Some folks are born with a highly evolved fashion sense.
My sister can throw together a fantastic outfit in less than two minutes, complete with accessories, and spend less than $10 on the whole ensemble.
Other people are weak in the fashion department.
I know my sister looks great in her bargain ensemble – I just can’t recreate it on my own body. People like me need a little help, which is why I almost never clothes-shop alone.
But there’s also a third type – the gal who has no fashion sense whatsoever and is completely unaware of it. My daughter, Sarah Kate, is one of these people.
Exhibits A-D, clockwise from the top left:
A. The off-the-shoulder look that appears to be a simple toddler-twisting-in-the-bed incident was actually repeated a number of times. I have several variations of this same basic image in a variety of pajama tops.
B. Neither Mr. Andi nor I are sure why she decided to convert a stuffed Elmo head purse into a top, but convert it she did, and wore it around the house for several days.
C. The headphones, tiara, sunglasses, and fairy wings are an eclectic fashion statement – and one of her better ensembles, I might add.
D. The tiara and fairy wings made a comeback, coupled with, um, pretty much everything she could find in the box of dress-up clothes given to her by Gramma. And some pajama pants.
I know what you were thinking when you saw Exhibits A-D.
“How cute! But, Andi – she was little then. Young ones aren’t expected to have fashion sense yet!”
And so I present to you Exhibit E, taken less than two months ago. Cowboy hat, sports bra, athletic shorts, black socks with a glowing neon design, and brown boots. Mr. Andi and I dubbed it “Urban-Athlo-Cowgirl.”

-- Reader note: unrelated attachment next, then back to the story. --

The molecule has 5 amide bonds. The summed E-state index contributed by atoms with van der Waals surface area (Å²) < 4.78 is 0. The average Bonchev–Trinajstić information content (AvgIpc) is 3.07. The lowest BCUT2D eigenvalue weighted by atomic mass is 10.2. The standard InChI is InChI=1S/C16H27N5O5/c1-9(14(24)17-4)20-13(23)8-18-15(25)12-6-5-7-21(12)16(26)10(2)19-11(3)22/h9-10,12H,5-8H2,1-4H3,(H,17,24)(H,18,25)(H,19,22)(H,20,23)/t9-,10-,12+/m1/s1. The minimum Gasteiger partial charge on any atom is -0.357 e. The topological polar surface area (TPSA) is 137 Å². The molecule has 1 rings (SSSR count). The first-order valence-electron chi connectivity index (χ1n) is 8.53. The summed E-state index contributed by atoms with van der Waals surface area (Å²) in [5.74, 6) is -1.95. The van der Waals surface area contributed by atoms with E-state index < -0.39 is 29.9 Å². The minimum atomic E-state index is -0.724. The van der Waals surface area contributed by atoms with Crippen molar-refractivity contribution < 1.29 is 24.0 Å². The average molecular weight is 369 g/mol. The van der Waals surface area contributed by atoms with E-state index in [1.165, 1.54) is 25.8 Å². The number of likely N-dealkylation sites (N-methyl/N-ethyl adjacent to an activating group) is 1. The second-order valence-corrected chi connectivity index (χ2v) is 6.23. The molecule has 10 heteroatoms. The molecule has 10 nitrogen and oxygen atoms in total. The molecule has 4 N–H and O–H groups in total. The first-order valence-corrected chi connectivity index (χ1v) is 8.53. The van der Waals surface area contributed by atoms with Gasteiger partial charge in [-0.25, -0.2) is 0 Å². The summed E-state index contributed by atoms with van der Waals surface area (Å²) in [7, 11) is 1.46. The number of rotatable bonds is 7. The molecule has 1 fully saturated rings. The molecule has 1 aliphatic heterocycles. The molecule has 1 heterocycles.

Yes, she will kill me in a few years when she finds this picture on the interwebs.
When I see her put on an outfit like this one, I thank my lucky stars that she attends school in a district that requires uniforms.
The weekend battles that have been waged over the years regarding what, exactly, she is going to wear to church have been…interesting. It’s mind-boggling the number of horrid combinations she’s been able to create with her limited wardrobe.
But you know what? I love those crazy outfits. When she was younger, I worried almost daily that when she went to school kids would mock her because of her disability. Those crazy outfits – that she thinks are fabulous! – tell me that she doesn’t give a rip what anyone else thinks. She believes in herself and exudes a confidence I’ve never experienced in 42 years.
And I love her for it.